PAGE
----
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Calif. judge dismisses medical fraud charges


A Southern California judge dismissed fraud charges in an alleged $100 million compound cream scam at Landmark Medical Management, which prescribed products to injured workers in an alleged kickback scheme.

Records from the Orange County Superior Court website show charges against Kareem Ahmed, chiropractor Andrew Robert Jarminski and pharmacist Michael Rudolph were dismissed after a preliminary hearing Monday. The case docket doesn’t include additional information.

The Orange County District Attorney’s Office filed the charges in May 2016 after an appellate court earlier that year threw out all but one count in the original case against Mr. Ahmed saying prosecutors charged more than the grand jury alleged.

Allegations in the amended complaint were similar to those in the 2014 indictment.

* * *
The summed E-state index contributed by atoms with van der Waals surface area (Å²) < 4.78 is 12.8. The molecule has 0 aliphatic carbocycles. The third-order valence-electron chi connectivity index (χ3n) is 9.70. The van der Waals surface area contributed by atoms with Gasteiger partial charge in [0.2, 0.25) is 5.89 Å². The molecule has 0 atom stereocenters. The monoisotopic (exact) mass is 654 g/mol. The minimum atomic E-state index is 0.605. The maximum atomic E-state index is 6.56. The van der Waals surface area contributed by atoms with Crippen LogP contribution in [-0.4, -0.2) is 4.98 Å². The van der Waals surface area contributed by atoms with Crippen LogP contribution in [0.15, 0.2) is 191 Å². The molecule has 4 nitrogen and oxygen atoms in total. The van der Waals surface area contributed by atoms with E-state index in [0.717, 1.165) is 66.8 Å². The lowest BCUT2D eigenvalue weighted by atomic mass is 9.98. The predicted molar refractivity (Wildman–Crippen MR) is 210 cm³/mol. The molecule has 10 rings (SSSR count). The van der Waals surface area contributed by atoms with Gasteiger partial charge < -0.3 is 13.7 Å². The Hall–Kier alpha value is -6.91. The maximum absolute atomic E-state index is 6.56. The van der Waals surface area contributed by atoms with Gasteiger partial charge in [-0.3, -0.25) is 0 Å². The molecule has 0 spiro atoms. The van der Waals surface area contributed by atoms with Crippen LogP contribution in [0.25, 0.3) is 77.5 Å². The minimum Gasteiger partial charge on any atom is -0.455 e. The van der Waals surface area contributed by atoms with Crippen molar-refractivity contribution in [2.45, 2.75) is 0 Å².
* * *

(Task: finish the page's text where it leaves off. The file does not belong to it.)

Prosecutors alleged Mr. Ahmed formulated compound creams based on the profitability of their ingredients rather than a patient’s medical needs. They said he charged carriers up to 50 times more than what he paid for medications and that he paid kickbacks to doctors for each compound cream they prescribed to injured workers.

The amended complaint alleges Mr. Rudolph, who owns Tustin Community Pharmacy, entered into an agreement with Mr. Ahmed to manufacture and distribute compound creams to injured workers. The complaint alleges Mr. Rudolph received more than $1 million for making and distributing drugs to injured workers.

Mr. Jarminski allegedly received more than $1.9 million from 2010 to 2013 for prescribing two compound creams to each work comp patient, regardless of medical necessity.

The complaint also charged all three with involuntary manslaughter for the Feb. 3, 2012, death of Andrew Gallegos, an infant who died after ingesting pain cream allegedly sent to his mother to treat a work-related knee injury.